Artificial recreation of happy memories may become the next big weapon against depression

Urging a depressed person to stay positive by remembering the good things in life is unlikely to be helpful advice. That is because depression blocks access to happy memories. But what if we could somehow artificially recreate such memories to allow for some more positive thinking? A study suggests that this is indeed possible – at least in rats.

Surprisingly, the psychology and physiology of rodents is not so distant from our own. And if the same effect could be observed in humans, it might help open depressed individuals up to positive general interpretation of life experiences that make it possible to lift the dark veil of depression.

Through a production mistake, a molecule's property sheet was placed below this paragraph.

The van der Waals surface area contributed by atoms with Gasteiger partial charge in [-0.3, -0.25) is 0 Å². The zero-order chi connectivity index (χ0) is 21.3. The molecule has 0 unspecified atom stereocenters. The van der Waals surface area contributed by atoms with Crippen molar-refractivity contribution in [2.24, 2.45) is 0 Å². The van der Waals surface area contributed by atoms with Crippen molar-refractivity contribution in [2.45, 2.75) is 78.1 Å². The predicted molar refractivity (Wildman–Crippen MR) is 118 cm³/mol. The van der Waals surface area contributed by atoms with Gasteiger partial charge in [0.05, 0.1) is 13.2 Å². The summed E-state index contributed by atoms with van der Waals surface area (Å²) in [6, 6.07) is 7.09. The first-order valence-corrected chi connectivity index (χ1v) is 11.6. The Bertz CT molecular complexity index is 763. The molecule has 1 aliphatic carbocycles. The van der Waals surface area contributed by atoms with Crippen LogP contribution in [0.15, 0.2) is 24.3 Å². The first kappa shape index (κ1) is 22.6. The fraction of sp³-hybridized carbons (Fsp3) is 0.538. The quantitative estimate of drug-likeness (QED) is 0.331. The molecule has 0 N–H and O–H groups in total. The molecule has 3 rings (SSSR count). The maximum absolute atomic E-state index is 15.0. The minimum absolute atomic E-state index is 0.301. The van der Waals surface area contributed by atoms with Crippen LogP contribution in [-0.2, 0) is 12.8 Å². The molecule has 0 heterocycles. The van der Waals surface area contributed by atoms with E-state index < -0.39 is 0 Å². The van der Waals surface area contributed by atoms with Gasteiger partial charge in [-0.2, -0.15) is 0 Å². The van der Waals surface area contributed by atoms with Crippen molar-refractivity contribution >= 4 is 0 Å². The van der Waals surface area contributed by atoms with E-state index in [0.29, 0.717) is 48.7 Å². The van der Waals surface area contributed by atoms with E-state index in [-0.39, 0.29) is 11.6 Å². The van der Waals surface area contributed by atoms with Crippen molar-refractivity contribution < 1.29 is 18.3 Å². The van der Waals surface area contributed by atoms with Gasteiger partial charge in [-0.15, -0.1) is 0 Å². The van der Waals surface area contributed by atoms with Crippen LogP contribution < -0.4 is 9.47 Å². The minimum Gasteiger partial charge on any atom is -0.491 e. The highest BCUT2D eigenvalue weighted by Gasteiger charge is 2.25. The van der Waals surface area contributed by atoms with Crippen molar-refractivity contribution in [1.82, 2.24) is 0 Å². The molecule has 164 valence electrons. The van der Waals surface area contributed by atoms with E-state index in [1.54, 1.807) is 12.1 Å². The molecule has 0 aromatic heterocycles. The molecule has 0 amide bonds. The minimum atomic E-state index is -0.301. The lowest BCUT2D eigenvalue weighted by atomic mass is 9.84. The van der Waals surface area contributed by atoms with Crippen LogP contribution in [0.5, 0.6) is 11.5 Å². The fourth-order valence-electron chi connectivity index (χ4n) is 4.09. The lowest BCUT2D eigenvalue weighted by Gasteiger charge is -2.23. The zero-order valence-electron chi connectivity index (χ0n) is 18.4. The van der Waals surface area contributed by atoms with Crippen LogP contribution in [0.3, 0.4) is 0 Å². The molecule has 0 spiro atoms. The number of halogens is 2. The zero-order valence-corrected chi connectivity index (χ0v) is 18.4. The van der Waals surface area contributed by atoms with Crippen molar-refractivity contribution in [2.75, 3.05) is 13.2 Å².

The brain and depression

Clinical depression, which is different from a temporary bout of sadness, is a rather common psychopathological disorder characterised by persistent negative moods, feelings of sadness, loss of interest and motivation. It has negative consequences on sleep and affects many aspects of an individual’s life, including what would otherwise be rewarding behaviours – like eating. […]

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